<End Segment 4> - Copyright © 1997 Densho. All Rights Reserved.
<Begin Segment 5>
LH: Now, did your family try to maintain some Japanese traditions and activities?
FY: Well, the... only to be with the other groups. The temple would have their annual picnics or they would have shibais or they would have other activities, then they would attend. There are religious events, Bon Odori -- the street dance -- they would attend those festivals and there were many others.
LH: Can you describe some of the shibai?
FY: Well, unfortunately, I couldn't understand, so we would cut out and go to a movie or something else.
LH: Shibai was a form of Japanese theatrics that was performed.
FY: Yes, they would perform, I think, some of these traditional folk stories and they would have costumes. The samurais, they would have head gears, you know, the bald area, and they would have, women would have kimonos and they would have the samurai sword made out of wood, and of course, we still have some of these prop at the temple, and annually, during the Bon Odori, we would have these on display.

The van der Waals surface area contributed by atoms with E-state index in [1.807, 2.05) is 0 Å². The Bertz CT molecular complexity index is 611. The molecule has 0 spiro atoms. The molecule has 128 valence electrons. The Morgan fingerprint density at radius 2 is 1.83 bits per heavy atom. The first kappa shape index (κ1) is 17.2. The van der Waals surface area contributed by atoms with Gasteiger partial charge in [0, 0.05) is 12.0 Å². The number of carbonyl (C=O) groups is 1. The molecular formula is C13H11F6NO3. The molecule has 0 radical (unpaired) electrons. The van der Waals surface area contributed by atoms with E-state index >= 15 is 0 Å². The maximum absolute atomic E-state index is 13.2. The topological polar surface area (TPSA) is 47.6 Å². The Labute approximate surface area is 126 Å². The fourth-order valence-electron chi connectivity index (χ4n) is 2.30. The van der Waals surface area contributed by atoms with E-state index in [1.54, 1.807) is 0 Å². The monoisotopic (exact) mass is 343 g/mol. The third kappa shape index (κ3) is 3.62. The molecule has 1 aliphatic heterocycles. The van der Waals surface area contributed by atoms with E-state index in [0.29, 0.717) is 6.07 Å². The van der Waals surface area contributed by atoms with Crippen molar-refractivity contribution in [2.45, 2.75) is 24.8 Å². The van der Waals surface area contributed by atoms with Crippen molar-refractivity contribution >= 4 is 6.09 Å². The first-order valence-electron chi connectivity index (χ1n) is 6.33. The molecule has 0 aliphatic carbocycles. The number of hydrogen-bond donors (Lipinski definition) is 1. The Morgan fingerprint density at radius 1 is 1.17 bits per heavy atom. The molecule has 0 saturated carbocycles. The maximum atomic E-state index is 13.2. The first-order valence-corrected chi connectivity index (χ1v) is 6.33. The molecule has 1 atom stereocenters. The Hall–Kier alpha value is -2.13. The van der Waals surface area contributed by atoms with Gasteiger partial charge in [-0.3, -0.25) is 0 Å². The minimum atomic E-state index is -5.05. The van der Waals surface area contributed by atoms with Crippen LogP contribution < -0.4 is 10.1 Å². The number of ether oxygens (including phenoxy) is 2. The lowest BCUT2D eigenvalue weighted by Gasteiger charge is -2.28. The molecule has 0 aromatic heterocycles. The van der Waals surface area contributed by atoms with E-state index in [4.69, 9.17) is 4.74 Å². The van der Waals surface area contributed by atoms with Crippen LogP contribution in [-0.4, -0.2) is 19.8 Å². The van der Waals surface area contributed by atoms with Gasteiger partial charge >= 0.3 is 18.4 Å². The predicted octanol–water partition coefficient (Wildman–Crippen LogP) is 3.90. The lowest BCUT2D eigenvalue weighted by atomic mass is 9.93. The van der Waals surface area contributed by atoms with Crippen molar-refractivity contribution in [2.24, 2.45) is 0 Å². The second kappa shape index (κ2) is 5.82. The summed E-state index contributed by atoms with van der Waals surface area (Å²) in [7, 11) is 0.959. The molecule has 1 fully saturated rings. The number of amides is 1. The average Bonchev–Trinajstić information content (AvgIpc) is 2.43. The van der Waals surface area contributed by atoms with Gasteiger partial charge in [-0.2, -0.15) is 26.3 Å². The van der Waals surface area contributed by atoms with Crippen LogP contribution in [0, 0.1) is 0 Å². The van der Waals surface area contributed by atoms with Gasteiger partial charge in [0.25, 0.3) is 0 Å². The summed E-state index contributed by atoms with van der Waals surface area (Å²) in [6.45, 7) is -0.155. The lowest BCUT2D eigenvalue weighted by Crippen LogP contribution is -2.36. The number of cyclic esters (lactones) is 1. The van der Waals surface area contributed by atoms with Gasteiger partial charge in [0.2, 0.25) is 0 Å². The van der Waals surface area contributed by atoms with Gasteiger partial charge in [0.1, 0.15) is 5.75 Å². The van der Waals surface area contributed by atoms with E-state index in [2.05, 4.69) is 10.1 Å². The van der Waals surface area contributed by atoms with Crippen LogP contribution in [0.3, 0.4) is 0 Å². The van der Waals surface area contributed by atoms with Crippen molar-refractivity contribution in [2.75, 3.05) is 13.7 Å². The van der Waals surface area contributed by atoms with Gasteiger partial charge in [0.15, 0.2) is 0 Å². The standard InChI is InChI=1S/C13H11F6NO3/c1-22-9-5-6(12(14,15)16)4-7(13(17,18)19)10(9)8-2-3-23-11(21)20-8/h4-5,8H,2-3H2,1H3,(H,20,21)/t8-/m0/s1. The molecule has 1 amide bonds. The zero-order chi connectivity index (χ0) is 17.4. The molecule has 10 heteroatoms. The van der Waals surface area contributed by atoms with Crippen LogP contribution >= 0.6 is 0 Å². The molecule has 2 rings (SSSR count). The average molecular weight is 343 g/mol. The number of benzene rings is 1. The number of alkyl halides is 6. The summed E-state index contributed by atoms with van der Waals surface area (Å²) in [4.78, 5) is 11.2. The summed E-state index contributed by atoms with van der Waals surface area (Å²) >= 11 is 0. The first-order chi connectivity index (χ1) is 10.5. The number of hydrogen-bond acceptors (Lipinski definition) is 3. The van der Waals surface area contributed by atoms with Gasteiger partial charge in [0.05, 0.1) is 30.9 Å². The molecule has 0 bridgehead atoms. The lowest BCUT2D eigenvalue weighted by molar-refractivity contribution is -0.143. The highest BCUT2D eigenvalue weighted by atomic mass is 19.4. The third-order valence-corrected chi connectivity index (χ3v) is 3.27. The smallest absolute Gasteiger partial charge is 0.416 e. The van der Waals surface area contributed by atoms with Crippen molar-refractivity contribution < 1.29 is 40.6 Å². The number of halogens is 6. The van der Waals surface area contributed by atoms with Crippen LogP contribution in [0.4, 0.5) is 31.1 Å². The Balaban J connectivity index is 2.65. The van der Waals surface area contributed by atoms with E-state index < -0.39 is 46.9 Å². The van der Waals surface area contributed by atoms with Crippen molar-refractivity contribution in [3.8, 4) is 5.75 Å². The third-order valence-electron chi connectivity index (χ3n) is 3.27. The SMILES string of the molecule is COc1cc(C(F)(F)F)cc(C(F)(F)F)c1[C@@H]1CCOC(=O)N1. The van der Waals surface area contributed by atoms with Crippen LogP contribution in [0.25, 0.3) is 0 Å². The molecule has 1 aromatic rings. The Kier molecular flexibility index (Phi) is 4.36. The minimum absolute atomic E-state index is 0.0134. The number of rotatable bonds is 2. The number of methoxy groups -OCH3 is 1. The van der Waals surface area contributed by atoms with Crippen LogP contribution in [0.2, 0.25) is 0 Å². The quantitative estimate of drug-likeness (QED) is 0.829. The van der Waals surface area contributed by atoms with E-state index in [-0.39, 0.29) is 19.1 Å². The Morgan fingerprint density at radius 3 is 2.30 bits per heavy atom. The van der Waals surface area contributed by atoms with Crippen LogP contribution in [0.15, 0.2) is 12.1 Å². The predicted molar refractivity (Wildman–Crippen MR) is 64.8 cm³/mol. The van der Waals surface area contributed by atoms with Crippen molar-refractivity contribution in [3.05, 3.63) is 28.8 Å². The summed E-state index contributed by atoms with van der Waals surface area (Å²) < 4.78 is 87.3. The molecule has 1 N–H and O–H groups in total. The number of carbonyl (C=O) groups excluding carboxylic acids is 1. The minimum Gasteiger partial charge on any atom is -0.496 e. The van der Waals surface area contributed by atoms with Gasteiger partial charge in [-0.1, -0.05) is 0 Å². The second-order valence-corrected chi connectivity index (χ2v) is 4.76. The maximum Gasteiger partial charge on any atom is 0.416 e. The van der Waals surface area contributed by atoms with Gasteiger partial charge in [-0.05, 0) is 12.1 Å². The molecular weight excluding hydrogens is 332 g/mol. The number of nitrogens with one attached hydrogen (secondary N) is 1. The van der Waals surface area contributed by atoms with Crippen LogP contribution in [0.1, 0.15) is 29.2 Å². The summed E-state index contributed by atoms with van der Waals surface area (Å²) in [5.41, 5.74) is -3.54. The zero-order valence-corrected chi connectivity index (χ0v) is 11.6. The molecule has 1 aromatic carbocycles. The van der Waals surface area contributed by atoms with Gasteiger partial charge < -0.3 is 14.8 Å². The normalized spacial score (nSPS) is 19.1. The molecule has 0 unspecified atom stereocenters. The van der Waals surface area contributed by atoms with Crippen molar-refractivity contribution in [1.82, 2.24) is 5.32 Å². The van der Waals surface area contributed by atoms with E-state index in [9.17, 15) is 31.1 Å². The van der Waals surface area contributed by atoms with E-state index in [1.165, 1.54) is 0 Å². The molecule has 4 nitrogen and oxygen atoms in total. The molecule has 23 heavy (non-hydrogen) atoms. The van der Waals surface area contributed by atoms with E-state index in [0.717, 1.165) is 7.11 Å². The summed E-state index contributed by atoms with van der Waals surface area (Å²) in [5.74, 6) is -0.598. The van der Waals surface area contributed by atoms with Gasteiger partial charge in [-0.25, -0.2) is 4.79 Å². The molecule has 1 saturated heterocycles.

LH: If there was any heart of the community at that time, what do you think that would be?
FY: I think it varies. The young people, the Nisei, were primarily involved in sports. They had baseball, basketball and, of course, judo, kendo, a number of sports. I, living out in South Park, was not really involved in those activities because it was too far away. They did in the South Park community, they had some activity. But also, by the time I was in my teenage years, young teenage years, the Roosevelt administration instituted the, what they called the WPAs, which in turn had the artist, WPA artist group, and they had the field houses where they had instructors, both for male and female. This was great because after school we could go there and they would have activities, several activities, basketball and baseball and at the same time, maybe once a month, a WPA actors' guild, they would come down and perform. In fact, my first exposure to a musical, I don't know what you call it... a musical, opera, "Mikado," was by these performers.
<End Segment 5> - Copyright © 1997 Densho. All Rights Reserved.
<Begin Segment 6>
SF: You kind of mentioned some Japanese activities like the shibai and other cultural things and then you also talked about a lot of American things, baseball and sports and all that. Do you recall at that time, when you were growing up, did your parents or did any community people sort of suggest that, "Well, we should be more Japanese or we should be more American." Was there a kind of pressure either way, or didn't seem to be any and people just kind of lived their lives?